Observations on Garbuncle. By Mr. Yonge, Surgeon, Shif nal, Shropshire.


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This is an instructive and valuable account of a painful and dangerous disease. The repeated application of cold water afforded the patient more relief than any other remedy.

This case leads Dr. Beddoes into reflections on the use of cold applications in different discases. He gives an instance, furnished by Dr. Hamilton of Ipswich, of a catarrh, attended with inflammatory symptoms, which was cured by the exposure of the patient to the night-air, during a hard frost. To this fact, Dr. B. has added several from the writings of Floyer' and Baynard, to prove the good effects resulting from cold air, and cold bathing, in febrile diseases.

Miscellaneous Reports and Observations concerning the Respira tion of Gases and Vapours.

Mr. Creaser, a surgeon in Bath, gives an account of a case of chlorosis, accompanied with an herpetic affection of the face, and effusions of blood into the cellular membrane; from which, considerable hemorrhages frequently took place. The usual methods of practice did not succeed, and Mr. Creaser resolved to try the effects of oxygen gas. After having used it for a month, by which time three quarts of oxygen were given three times in a day, appearances of recovery began to be evident. The oxygen was continued for three months; increased the strength and fulness of the arterial system, with out augmenting the hemorrhage; and the patient gradually recovered her health. Dr. Crouther of Wakefield relates a case of pulmonary abscess, cured by the exhibition of hydro-carbonat-gas. The facts stated in this instance, however, are hot at all decisive: for the patient, besides mucilaginous medicines and opiates, used elixir of vitriol to check the sweatings; and, during the greater part of the course, he took a powder twice in a day, containing eight grains of myrth, a grain and a half of vitriolated iron, and ten grains of colombo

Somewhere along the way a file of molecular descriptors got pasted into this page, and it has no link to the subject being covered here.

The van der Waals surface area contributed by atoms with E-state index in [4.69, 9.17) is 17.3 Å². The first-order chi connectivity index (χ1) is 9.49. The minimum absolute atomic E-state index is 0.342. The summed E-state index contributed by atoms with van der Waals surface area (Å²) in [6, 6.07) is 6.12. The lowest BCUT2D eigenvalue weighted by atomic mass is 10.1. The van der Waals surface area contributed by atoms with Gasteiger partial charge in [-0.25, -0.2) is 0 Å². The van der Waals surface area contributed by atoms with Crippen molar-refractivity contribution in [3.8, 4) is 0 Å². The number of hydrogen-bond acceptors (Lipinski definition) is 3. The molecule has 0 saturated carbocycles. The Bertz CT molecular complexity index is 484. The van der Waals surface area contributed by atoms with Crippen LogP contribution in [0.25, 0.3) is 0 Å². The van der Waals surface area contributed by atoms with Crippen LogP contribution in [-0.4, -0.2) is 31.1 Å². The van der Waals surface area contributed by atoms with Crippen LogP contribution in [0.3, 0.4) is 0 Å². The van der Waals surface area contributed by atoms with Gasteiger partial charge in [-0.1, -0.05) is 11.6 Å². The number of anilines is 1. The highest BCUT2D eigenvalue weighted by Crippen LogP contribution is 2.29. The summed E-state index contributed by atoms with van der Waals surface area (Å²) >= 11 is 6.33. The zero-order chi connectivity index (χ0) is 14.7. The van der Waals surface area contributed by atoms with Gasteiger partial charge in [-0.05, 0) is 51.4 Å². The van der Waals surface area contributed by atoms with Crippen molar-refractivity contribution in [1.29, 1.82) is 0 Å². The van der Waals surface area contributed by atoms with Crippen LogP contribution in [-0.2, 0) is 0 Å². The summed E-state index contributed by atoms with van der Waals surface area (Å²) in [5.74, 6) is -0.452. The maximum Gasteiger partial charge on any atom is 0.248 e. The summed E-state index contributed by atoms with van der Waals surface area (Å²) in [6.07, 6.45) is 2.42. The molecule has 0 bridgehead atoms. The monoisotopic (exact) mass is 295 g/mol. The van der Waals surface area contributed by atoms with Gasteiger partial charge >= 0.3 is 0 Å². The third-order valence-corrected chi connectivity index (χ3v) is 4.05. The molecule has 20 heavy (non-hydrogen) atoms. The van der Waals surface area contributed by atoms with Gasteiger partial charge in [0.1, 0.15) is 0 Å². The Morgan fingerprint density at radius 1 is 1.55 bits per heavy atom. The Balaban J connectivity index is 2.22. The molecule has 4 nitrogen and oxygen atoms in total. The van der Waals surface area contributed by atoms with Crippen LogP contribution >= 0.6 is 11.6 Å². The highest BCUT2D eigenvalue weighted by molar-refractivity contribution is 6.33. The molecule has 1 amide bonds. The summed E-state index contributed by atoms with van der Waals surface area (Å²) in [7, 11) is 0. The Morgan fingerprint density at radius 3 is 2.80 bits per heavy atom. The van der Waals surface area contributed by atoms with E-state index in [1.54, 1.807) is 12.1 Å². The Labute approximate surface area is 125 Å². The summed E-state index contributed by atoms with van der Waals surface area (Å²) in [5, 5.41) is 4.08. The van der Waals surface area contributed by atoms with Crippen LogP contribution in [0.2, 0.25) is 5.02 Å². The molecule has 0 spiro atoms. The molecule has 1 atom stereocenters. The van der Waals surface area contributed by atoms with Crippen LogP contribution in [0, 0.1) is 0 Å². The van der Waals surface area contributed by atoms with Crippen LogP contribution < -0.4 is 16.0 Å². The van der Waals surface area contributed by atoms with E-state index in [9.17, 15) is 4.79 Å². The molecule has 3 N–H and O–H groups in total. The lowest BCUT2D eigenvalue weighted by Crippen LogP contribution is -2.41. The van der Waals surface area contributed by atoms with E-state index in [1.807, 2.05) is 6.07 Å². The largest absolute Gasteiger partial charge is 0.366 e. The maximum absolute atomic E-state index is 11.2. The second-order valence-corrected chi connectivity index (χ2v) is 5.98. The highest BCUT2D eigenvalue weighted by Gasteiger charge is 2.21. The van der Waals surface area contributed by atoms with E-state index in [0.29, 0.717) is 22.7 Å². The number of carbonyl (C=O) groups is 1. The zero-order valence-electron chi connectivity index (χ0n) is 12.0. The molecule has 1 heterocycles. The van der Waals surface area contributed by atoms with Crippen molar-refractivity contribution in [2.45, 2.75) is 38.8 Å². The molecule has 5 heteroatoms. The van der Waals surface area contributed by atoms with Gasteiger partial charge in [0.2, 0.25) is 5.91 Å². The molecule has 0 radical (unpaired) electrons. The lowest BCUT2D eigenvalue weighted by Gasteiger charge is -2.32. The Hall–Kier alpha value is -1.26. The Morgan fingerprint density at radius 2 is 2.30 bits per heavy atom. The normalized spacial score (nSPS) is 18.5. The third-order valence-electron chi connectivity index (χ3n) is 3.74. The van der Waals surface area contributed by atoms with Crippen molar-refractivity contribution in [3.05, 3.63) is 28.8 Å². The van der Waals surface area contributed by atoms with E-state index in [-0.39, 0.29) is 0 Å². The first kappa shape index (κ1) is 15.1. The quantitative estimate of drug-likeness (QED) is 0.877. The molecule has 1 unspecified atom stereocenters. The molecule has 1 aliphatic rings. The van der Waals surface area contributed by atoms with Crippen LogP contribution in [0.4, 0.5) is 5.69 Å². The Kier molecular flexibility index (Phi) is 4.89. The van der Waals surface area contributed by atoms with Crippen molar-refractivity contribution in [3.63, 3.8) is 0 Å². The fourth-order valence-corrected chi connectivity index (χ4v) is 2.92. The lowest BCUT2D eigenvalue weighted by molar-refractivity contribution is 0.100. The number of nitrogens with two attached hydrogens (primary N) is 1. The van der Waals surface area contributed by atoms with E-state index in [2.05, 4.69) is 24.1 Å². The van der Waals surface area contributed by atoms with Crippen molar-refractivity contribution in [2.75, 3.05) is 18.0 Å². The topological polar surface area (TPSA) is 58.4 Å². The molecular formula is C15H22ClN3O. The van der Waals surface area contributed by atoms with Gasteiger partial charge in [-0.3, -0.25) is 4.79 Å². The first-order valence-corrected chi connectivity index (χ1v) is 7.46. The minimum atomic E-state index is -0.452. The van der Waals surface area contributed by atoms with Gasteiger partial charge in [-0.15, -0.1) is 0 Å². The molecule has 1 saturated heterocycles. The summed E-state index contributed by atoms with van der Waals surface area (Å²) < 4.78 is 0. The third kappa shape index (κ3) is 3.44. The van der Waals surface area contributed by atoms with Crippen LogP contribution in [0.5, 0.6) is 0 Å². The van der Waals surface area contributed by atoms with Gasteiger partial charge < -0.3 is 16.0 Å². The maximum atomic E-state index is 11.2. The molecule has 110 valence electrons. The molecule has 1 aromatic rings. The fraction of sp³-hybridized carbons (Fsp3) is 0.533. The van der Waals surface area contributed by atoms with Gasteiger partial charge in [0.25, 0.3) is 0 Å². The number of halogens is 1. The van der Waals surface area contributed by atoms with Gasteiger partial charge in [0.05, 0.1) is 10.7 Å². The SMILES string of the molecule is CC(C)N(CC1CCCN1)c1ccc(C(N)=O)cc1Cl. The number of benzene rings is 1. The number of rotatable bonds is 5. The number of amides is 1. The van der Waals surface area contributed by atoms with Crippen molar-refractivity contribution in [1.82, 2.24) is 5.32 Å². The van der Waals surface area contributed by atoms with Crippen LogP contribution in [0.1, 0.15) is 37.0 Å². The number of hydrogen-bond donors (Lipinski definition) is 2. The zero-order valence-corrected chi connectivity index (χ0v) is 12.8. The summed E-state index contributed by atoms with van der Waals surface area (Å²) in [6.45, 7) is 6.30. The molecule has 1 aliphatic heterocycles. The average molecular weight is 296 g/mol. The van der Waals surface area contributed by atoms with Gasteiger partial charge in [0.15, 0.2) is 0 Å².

The case of a woman, mentioned also by Dr. Crouther, in proof of the efficacy of ethereal vapour in consumption, is unsatisfactory, from similar circumstances. She suckled twins, at the commencement of the disease; and we must certainly ascribe her recovery, in part, to her being injoined to wean them, as well as to the allowance of more nutritive diet.

In the case of Miss Norton, stated by her apothecary, there seemed to be advantage derived in phthisis, from the exhibition of hydrogen gas: but it does not appear whether she ultimately recovered.